Guide to the Provence-Alpes-Côte d’Azur region from the Union of Taxi Drivers in Paris and Nice.
Avignon (Vaucluse department, Provence-Alpes-Côte d’Azur region). Park Rock of the Houses (Le Rocher des Doms) and the Papal Palace (a fragment of a photo from a postcard from the 60s, a collection of authors). View from the Rhone. The Rock of the Houses (Le Rocher des Doms) is a rocky outcrop on the left bank of the Rhone, which served as a defense for the founding and then development of the city of Avignon. Its top is covered with a garden.
History, briefly. This site has been inhabited since the Neolithic period, as evidenced by archaeological work in the area of the Rock of the Houses and the area of Libra.
In 1960 and 1961, excavations in the northern part of the rock were led by Sylvain Gagnière Doms – they unearthed a small anthropomorphic stele (height: 20 cm), which was found in a reworked earth zone. Sculpture in molasse Burji Galien, it is in the form of a “funeral stele” engraved with the face of a human figure, highly stylized and without a mouth, whose eyes are marked with wells. On the lower part, slightly shifted to the right, a deep cup is excavated, from which eight lines form a solar representation, a unique discovery on this type of stele.
Compared to identical solar numerals, this stele, representing the “First Avignon”, has been classified in a period extending between the Copper Age and the Old Bronze Age, corresponding to Southern Chalcolithic No. 2.
This was confirmed by the discoveries made in these excavations, located next to a large water tank of the adjoining rocks, which were found in two polished green rock axes, stone tools, typical for “pastors’ trays” several objects of Chalcolithic jewelry and a large number of fragments of native or imported ceramics of the Holtzstats (Ionians and Phocaeans).
– Al Makkari.
“In 725, the new governor of Spain, Choim al-El-Kelbi, invaded Provence in the Rhone valley, then Abderakhman el-Ghafiki (Abderaman) continues Châlons, Macon, Besançon, Bona, Auxerre in Luxem (monastery) and Sens, Lyon, Avtun, Valencia and Vienne. This chronicle of the eighth century confirms the state of regression in which Avignon was found, the inhabitants of which took refuge on the rock of the Houses.
Papal Palace, sights of Avignon. Guide to the South of France. Cote d’Azur and Provence.
The Papal Palace, in Avignon, is the largest of the Gothic buildings of the Middle Ages. At the same time a fortress and a palace, the papal residence was in the fourteenth century the seat of Western Christianity. Six conclubs were held at the palace of Avignon, culminating in the election of Benedict XII in 1335; Clement VI. in 1342; Innocent VI in 1352; Urban V in 1362; Gregory XI in 1370 and Benedict XIII in 1394
The palace, which is an interweaving of two buildings, the old palace of Benoît XII, the fortress is located on the impregnable Rock of Doms, and the new palace of Clement VI, the most magnificent of the papal in Avignon, is not only the largest Gothic building, but also where the style is expressed in its entirety international gothic. It is the product for its construction and decoration of the joint work of the best French architects Jean Pierre Peysson and the Louvre (according to Loubiere), and the largest fresco by the painters of the Sienese school, Simone Martini and Matteo Giovannetti.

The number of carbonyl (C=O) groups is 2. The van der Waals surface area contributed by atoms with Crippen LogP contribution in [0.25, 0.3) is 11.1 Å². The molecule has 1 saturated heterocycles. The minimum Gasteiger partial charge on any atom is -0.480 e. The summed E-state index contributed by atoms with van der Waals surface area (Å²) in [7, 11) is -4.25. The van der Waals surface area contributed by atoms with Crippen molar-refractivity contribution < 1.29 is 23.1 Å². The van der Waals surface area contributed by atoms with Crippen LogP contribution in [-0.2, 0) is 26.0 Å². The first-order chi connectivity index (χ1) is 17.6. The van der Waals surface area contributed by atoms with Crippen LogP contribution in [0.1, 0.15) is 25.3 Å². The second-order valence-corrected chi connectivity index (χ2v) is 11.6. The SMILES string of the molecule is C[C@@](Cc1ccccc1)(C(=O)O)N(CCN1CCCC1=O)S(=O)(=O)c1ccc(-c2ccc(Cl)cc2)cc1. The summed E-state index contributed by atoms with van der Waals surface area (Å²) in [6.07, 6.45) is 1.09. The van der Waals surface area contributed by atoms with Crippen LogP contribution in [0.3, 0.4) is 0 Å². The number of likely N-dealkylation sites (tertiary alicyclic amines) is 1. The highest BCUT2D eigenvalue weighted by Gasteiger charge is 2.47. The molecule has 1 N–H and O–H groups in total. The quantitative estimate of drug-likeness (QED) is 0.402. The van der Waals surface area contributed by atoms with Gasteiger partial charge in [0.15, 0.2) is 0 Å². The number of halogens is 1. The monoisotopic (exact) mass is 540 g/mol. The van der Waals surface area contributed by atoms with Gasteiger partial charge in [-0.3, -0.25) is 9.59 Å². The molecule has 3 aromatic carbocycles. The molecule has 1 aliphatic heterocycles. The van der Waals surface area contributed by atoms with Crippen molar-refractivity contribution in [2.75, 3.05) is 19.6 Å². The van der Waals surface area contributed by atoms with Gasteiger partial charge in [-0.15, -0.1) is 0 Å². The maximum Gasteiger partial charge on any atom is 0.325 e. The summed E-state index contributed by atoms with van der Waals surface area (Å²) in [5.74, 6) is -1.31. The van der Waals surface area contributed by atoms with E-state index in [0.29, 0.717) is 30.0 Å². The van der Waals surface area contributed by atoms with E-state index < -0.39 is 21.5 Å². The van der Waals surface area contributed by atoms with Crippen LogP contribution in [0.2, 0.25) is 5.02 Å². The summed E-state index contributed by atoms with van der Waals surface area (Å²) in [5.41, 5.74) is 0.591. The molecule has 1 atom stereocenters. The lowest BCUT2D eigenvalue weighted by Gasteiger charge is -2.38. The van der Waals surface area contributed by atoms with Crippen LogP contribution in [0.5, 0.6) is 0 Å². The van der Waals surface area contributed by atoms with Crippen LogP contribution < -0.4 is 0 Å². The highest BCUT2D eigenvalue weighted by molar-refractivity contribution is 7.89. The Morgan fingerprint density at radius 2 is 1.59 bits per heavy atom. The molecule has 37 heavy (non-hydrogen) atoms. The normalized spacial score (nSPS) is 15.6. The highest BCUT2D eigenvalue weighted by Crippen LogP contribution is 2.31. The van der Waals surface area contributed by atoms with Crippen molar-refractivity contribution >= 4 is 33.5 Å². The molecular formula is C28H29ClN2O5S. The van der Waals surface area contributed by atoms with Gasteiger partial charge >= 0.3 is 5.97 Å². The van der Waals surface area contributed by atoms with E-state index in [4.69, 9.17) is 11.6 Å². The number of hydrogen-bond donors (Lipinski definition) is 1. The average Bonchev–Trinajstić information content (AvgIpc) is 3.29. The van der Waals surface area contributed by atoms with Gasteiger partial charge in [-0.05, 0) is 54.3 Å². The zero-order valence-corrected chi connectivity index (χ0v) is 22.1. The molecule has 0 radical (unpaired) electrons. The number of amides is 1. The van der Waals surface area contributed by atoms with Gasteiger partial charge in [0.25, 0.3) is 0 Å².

The Pontifical Library of Avignon, the largest in Europe at the time with 2000 volumes, is centered around a group of enthusiastic clerics of fiction who were from Petrarch, the founder of humanism.
While the Clementine Chapel, known as the Grande Chapelle, attracted its composers, singers and musicians. It was here that Clement VI celebrated Mass of Our Lady by William Machault.
The palace was also a place that, due to its size, allowed “a general transformation of the way of life and organization of the Church.” This contributed to the centralization of services and the adaptation of their functioning to panic needs by creating real control. The employees of the Curia, which numbered from 200 at the end of the thirteenth century, grew to 300 at the beginning of the fourteenth century, reaching 500 in 1316. To this were added over a thousand secular officials who could work towards the interior of the palace.
Another circumstance in structure and organization allowed the Church to adapt “so that it may continue to carry out its mission effectively” when the Pope saw fit to return to Rome from Avignon. The hope for reconciliation between forms of Latin and Orthodox Christianity, together with the completion of the pacification of the Papal States in Italy, provided a real basis for this return.
This was joined by the litigation of Urban V and Gregory XI, that the place of the papacy should be where the grave of Peter, the first pontiff, is located. Despite financial difficulties, the opposition of the Court of France and the strong reservations of the College of Cardinals, means were found to reach Rome. The first place on the left bank in Avignon on April 30 was founded in 1362, the second on September 13, 1376, and this time the choice was final.
Despite the return of two anti-popes during the Great Western Schism, the constant presence from the fifteenth century to the cardinals of the century of legates to the then vice-legates of the eighteenth century, the palace lost its former glory.
“It is impossible to imagine a more beautiful ensemble in its simplicity, more grandiose in its concept. It is all the papacy, sublime, immortal, spreading its majestic shadow on the river of nations and ages rolled up at its feet.”
— Charles de Montalembert, Vandalism in France — Letter to M. Victor Hugo
Papal Palace of Avignon
The Palace of the Popes of Avignon is classified as a UNESCO World Heritage Site.
The Papal Palace is a historical monument of the first list of historical monuments in 1840. In addition, since 1995 the Papal Palace has been classified with the historic center of Avignon, on the UNESCO World Heritage List, with Cultural criteria i, ii and iv.
The Palace of the Popes is located in the northern part of Avignon “intramuros”. It was built on a rocky outcropping to the north of the city, Doms Rock, overlooking the left bank of the Rhone.